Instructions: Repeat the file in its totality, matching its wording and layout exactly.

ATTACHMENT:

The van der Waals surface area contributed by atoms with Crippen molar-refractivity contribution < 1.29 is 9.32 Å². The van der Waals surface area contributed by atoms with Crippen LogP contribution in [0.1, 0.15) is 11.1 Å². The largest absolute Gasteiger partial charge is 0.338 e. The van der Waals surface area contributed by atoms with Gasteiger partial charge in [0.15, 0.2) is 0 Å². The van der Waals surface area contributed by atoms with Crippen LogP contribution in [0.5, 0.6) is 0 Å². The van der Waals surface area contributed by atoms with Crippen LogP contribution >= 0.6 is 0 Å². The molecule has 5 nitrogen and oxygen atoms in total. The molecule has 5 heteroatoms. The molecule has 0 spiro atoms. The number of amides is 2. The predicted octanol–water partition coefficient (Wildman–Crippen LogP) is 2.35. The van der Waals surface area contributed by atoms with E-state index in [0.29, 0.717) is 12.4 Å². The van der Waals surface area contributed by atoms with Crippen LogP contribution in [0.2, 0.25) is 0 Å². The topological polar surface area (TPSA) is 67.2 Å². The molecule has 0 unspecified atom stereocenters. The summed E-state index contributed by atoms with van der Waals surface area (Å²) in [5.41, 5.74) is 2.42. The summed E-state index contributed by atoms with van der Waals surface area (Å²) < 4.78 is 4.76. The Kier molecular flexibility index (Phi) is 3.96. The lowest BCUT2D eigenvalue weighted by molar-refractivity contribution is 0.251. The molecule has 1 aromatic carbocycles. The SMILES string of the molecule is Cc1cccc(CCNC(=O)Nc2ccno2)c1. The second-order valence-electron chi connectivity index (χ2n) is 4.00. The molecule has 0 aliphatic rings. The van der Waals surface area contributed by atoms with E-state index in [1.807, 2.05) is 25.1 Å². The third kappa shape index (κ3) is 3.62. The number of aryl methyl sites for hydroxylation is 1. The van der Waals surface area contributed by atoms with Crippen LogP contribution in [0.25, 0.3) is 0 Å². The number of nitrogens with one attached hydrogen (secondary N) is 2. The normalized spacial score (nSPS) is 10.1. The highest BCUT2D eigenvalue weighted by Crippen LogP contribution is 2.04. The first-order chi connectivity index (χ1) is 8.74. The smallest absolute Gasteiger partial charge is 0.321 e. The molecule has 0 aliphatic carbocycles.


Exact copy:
The van der Waals surface area contributed by atoms with Crippen molar-refractivity contribution < 1.29 is 9.32 Å². The van der Waals surface area contributed by atoms with Crippen LogP contribution in [0.1, 0.15) is 11.1 Å². The largest absolute Gasteiger partial charge is 0.338 e. The van der Waals surface area contributed by atoms with Gasteiger partial charge in [0.15, 0.2) is 0 Å². The van der Waals surface area contributed by atoms with Crippen LogP contribution in [0.5, 0.6) is 0 Å². The van der Waals surface area contributed by atoms with Crippen LogP contribution >= 0.6 is 0 Å². The molecule has 5 nitrogen and oxygen atoms in total. The molecule has 5 heteroatoms. The molecule has 0 spiro atoms. The number of amides is 2. The predicted octanol–water partition coefficient (Wildman–Crippen LogP) is 2.35. The van der Waals surface area contributed by atoms with E-state index in [0.29, 0.717) is 12.4 Å². The van der Waals surface area contributed by atoms with Crippen LogP contribution in [0.2, 0.25) is 0 Å². The topological polar surface area (TPSA) is 67.2 Å². The molecule has 0 unspecified atom stereocenters. The summed E-state index contributed by atoms with van der Waals surface area (Å²) in [5.41, 5.74) is 2.42. The summed E-state index contributed by atoms with van der Waals surface area (Å²) < 4.78 is 4.76. The Kier molecular flexibility index (Phi) is 3.96. The lowest BCUT2D eigenvalue weighted by molar-refractivity contribution is 0.251. The molecule has 1 aromatic carbocycles. The SMILES string of the molecule is Cc1cccc(CCNC(=O)Nc2ccno2)c1. The second-order valence-electron chi connectivity index (χ2n) is 4.00. The molecule has 0 aliphatic rings. The van der Waals surface area contributed by atoms with E-state index in [1.807, 2.05) is 25.1 Å². The third kappa shape index (κ3) is 3.62. The number of aryl methyl sites for hydroxylation is 1. The van der Waals surface area contributed by atoms with Crippen LogP contribution in [0.25, 0.3) is 0 Å². The number of nitrogens with one attached hydrogen (secondary N) is 2. The normalized spacial score (nSPS) is 10.1. The highest BCUT2D eigenvalue weighted by Crippen LogP contribution is 2.04. The first-order chi connectivity index (χ1) is 8.74. The smallest absolute Gasteiger partial charge is 0.321 e. The molecule has 0 aliphatic carbocycles.